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Dallas’ city government has been targeting a local small business on the south side to allegedly force the owners to sell, going so far as to use the taxpayer’s own calls to the police as evidence against him. The attorney representing the owner alleges it is all because his client won’t play the Dallas political game.

Jim’s Car Wash, owned by Fred Davenport and operated by his son Dale in south Dallas, has been under siege from city authorities for 15 years. City officials have long blamed Davenport’s business as the cause of rampant crime in the area. However, Dallas’ own data shows that while the area the business is located in does have a crime issue, it’s not within the zones highlighted by the city as being especially high.

This hasn’t stopped the city from targeting the business. A Dallas judge forcibly closed Jim’s Car Wash last year based on the city’s claim that Davenport was operating a public nuisance. Davenport still pays taxes and gets ticketed by the city, but his business is shut down.

Yet the city’s claim has lost credibility in light of recent evidence obtained by Davenport’s attorney, Warren Norred, who successfully forced Dallas to turn over a treasure trove of public records. They include 20 months’ worth of 911 calls made by Davenport’s business to the police, in which he reported criminal activity occurring near his property.

The records of 911 calls filled 414 single-spaced pages.

Davenport’s business has a long history of reporting crimes and testifying about Dallas’ abuse of public nuisance laws; fourteen years ago, Davenport was a witness before a Texas legislature investigative committee looking into this. The committee chastised the city for running what the report called a protection racket.

According to a 2006 report from the Texas House Committee on Criminal Jurisprudence & General Investigating and Ethics, the city of Dallas actually used Davenport’s own calls to the police as evidence against him.

“The police and the city of Dallas got together and used his own phone calls to the police as evidence that he was allowing crime,” Norred told Texas Scorecard in an exclusive interview; Davenport and others eventually went down to Austin to change the law so that would not happen again.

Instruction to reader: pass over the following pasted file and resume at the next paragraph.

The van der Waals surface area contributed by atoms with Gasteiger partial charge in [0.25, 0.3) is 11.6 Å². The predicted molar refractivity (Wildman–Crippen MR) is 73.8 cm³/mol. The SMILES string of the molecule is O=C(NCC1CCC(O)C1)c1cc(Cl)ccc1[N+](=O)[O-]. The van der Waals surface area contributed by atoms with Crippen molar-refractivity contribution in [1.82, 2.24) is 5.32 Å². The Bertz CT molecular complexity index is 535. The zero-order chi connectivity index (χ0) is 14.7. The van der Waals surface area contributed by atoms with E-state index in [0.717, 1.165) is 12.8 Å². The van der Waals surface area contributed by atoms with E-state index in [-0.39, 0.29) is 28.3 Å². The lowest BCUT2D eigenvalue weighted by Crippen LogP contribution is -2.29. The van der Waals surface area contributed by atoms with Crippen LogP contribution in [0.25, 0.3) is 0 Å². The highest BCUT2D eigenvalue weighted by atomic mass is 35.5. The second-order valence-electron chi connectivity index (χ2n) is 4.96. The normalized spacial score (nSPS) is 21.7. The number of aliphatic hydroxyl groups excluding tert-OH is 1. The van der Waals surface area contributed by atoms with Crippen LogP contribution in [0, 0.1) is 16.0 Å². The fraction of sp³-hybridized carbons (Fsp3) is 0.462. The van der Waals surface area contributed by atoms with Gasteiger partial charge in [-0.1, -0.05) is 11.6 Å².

“What’s tragic is that [the city of Dallas] turned around and did it again, in this case,” Norred added.

The 911 calls, for the most part, have resulted in no significant action from law enforcement to address crime. Part of the reason for the lack of enforcement is that the police are short-staffed. “Dallas has about 3,000 officers right now, which is 1,000 fewer than it had a decade ago,” Norred said.

“The city of Dallas does not prioritize safety in the south Dallas area.”

Last year, Dallas held the largest police recruiting event in 28 years in an attempt to address its severe shortage.

Davenport, for his part, has tried to help. He fought for and got an additional tax levied on all businesses in the area to support funding for an increased police presence.

“He deliberately worked for a higher tax on himself to pay for additional security, which is fairly unusual,” Norred said.

Instead of Dallas spending this new revenue on more police, Norred added, they gave it to a now-defunct business called Hip Hop Government:

“And then they give the job to a friend of the council [Jeremy Scroggins], who’s incompetent, wastes all the money, and doesn’t pay the security team that they hire. So the security team then quits and stops patrolling the area. Nobody knows where the money went. And is anybody in Dallas looking for that money?”

All of these actions raise the question: what is motivating the campaign against Davenport? Norred offered Texas Scorecard his take:

“Control is its own reward. There are people like [former Dallas City Councilman] Kevin Felder who just wanted to kill [the car wash] off and get somebody else to replace [Davenport] that he would like, and would appreciate, and would give him money.

 

“The Dallas City Council people, single-member districts … these people treat each one of those areas as their own fiefdom, where they’re going to graze off of their section of the city. And it really is that bad.”

Though an appeals court overturned the judgement against Davenport, his business remains closed, but he still has to pay taxes. Concerned Dallas voters may contact Mayor Eric Johnson and the city council.